When it comes to an area with an anti-immigrant sentiment, it seems like East Haven picked up a thing or two from Danbury...the difference is that East Haven officials (including the police department) really screwed themselves this time.
Father James Manship, pastor of St. Rose of Lima Church, was in State Superior in New Haven Thursday morning, answering charges of disorderly conduct and interfering with a police officer. After a two-hour wait, the charges against the priest were dismissed in less than a minute. State prosecutor David Strollo said the state did not have sufficient evidence to go forward with the case.
Manship was arrested by East Haven police on Feb. 19 while videotaping what he described as systematic police harassment of Latinos in East Haven. East Haven business owners say local police have targeted them and their customers for intimidation and traffic stops without reason.
With their priest exonerated, Manship’s parishioners are now going on offense. Angel Fernandez, a parish leader at St. Rose of Lima, announced that Yale attorneys filed a complaint with the Department of Justice on Thursday morning seeking a federal investigation into allegations of race-based harassment by East Haven Police. East Haven Latinos and their advocates said they hope that a federal investigation will result in oversight and reform of East Haven’s police department.
“Can you imagine being arrested for no reason?” Father Manship asked rhetorically at a press conference on the New Haven green following his court appearance. He said that he had been fortunate to be a white man and a priest, represented by a team of attorneys. Others facing false charges are not so lucky, he said.
“I’m happy that this case is over. It’s been a distraction,” the priest continued. “Now we can get to the business at hand.”
The business at hand, announced St. Rose parish leader Angel Fernandez (pictured), is a federal investigation of racially motivated police harassment in East Haven. This abuse, Fernandez said, includes Latino drivers being pulled over without reason, Latinos being beaten while in police custody, and the systematic harassment of Latino businesses in East Haven.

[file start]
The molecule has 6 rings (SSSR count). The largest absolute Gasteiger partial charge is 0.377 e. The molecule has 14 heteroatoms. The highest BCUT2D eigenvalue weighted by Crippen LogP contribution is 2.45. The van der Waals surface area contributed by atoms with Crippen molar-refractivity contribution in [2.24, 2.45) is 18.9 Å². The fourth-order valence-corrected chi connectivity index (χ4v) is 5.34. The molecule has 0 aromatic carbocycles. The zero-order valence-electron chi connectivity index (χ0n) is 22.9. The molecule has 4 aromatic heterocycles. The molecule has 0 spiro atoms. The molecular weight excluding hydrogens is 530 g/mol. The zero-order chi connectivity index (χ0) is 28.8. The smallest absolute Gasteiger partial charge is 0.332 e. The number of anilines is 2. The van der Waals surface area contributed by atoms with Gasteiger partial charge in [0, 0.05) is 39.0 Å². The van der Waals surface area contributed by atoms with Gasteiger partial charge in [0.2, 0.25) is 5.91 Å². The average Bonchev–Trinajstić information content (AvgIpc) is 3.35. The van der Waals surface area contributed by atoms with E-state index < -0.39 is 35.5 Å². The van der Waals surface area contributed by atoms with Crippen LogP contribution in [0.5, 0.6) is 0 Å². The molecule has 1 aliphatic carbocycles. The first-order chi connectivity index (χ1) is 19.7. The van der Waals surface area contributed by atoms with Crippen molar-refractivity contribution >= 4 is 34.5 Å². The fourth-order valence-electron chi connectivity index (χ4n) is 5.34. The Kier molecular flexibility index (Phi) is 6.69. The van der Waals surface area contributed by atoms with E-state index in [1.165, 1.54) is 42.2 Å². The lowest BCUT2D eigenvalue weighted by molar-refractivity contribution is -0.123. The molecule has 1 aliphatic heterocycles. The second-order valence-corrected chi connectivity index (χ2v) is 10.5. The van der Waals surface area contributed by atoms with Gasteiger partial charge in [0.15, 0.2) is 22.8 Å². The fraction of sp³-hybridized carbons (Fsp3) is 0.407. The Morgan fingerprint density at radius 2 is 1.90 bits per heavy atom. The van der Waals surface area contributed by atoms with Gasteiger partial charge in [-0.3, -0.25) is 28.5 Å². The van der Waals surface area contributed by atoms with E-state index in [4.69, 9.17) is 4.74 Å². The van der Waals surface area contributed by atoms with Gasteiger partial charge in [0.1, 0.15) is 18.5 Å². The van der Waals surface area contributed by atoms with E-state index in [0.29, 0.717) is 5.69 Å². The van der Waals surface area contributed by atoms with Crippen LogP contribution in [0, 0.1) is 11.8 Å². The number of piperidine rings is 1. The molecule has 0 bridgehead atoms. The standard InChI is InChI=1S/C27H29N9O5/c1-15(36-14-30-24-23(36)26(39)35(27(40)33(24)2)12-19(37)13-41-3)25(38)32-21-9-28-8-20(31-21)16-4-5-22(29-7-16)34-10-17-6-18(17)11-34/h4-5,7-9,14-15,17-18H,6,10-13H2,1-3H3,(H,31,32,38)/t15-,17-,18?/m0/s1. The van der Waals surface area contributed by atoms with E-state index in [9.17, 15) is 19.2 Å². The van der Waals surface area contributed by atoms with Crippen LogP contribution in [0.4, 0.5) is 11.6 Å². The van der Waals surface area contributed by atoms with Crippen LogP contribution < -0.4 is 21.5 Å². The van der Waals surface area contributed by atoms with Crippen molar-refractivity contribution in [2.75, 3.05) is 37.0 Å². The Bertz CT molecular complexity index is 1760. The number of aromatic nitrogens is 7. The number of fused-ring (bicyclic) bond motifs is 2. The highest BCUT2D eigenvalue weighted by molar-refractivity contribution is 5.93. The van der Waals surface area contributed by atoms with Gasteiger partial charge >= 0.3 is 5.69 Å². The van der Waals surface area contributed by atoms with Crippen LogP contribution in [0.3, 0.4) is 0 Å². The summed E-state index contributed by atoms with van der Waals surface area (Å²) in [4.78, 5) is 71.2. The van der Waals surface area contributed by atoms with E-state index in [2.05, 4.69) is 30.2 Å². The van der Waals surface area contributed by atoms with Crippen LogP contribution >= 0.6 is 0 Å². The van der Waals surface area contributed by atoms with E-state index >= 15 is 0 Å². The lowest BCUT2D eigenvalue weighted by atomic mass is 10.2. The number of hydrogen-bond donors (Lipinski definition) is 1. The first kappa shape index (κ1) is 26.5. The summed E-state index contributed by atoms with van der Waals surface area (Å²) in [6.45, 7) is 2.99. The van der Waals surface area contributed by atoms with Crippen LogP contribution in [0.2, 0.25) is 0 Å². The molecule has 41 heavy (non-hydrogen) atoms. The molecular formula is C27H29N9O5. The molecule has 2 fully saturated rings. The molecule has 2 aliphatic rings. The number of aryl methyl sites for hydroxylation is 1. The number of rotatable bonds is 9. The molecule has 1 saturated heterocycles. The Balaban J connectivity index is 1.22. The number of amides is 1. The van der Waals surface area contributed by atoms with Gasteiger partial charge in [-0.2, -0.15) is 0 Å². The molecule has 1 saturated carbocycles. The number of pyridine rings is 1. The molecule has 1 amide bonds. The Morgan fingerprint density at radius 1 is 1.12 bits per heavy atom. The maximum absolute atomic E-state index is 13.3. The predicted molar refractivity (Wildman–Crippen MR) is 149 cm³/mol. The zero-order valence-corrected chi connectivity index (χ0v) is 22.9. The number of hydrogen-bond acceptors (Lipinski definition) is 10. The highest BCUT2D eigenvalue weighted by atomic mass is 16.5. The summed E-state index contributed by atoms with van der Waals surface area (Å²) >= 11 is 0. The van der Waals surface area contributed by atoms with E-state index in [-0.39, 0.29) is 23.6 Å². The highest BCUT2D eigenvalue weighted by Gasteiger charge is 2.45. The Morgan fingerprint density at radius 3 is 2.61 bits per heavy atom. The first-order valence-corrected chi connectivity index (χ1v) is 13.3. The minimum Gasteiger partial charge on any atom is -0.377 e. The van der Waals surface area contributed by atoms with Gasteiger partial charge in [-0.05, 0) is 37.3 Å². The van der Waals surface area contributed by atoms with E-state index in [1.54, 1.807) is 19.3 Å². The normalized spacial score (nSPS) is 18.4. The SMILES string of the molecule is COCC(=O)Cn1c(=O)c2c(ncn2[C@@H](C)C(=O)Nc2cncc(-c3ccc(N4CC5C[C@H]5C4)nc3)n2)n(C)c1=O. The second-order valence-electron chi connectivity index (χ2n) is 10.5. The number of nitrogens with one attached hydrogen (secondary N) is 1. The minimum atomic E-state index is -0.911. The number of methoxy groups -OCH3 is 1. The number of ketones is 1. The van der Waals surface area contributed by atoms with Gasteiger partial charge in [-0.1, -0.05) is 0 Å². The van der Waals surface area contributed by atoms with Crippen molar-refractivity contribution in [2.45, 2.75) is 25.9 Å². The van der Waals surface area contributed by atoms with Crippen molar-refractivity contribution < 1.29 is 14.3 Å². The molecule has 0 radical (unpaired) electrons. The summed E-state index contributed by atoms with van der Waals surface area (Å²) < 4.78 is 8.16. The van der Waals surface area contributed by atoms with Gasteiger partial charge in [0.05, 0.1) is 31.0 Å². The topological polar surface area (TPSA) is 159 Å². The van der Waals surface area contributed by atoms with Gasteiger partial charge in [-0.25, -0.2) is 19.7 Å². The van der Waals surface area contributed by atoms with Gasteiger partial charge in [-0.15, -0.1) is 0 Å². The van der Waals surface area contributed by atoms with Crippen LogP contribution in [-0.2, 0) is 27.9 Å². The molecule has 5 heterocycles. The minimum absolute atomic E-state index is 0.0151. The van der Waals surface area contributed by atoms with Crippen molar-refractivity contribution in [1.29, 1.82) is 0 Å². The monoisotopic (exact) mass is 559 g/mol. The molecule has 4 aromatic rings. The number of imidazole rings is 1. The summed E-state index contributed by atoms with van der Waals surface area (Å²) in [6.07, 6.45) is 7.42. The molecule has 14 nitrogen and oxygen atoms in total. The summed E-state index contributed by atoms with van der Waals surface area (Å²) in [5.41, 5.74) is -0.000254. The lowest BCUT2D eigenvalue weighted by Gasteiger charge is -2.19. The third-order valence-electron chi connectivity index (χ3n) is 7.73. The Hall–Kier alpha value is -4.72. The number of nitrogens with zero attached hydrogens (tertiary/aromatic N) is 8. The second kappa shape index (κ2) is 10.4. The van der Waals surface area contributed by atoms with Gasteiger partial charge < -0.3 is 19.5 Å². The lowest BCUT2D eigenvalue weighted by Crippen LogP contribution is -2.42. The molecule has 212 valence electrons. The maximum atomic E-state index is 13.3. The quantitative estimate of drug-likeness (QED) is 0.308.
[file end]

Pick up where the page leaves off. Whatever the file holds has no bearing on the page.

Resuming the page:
Student attorneys from Yale’s Jerome N. Frank Legal Services Organization, a clinic at the law school, have collected over 20 personal stories of alleged police harassment and compiled them into a formal complaint, which they sent to the U.S. Department of Justice. The 14-page complaint requests an investigation of East Haven’s police department.
The document alleges a “pattern and practice of race-based violence and racial profiling against Latinos in East Haven.” It outlines four main areas of concern: racially motivated violence against Latinos, harassment and intimidation directed at Latino motorists and business owners, the “tacit approval” of the police department, and police retaliation against Latinos that have spoken out. Fernandez said that police abuse has escalated in East Haven in recent weeks, since Latinos have gone public with their experiences.
This whole entire situation was a joke from the start...and the fact that AS I TYPE THIS POST, the mayor of East Haven still refuses to address situation regarding the tactics used by her police department speaks VOLUMES about her character.
And oh, it looks like those Yale law students scored a victory...something people in Danbury should think about.
On September 26, 2007, ten plaintiffs filed suit in response to an arrest of aday laborers at a public park in Danbury, Connecticut. Plaintiffs amended their complaint on November 26, 2007.
The amended complaint states that plaintiffs sought to remedy the continued discriminatory and unauthorized enforcement of federal immigration laws against the Latino residents of the City of Danbury by Danbury's mayor and its police department.
Plaintiffs allege that the arrests violated their Fourth Amendment rights and the Connecticut Constitution because defendants conducted the arrests without valid warrants, in the absence of exigent circumstances, and without probable cause to believe that plaintiffs were engaged in unlawful activity. In addition, plaintiffs allege that defendants improperly stopped, detained, investigated, searched and arrested plaintiffs. Plaintiffs also allege that defendants violated their Fourteenth Amendment rights when they intentionally targeted plaintiffs, and arrested and detained them on the basis of their race, ethnicity and perceived national origin. Plaintiffs raise First Amendment, Due Process and tort claims.
Plaintiffs request declaratory relief, damages and attorneys fees.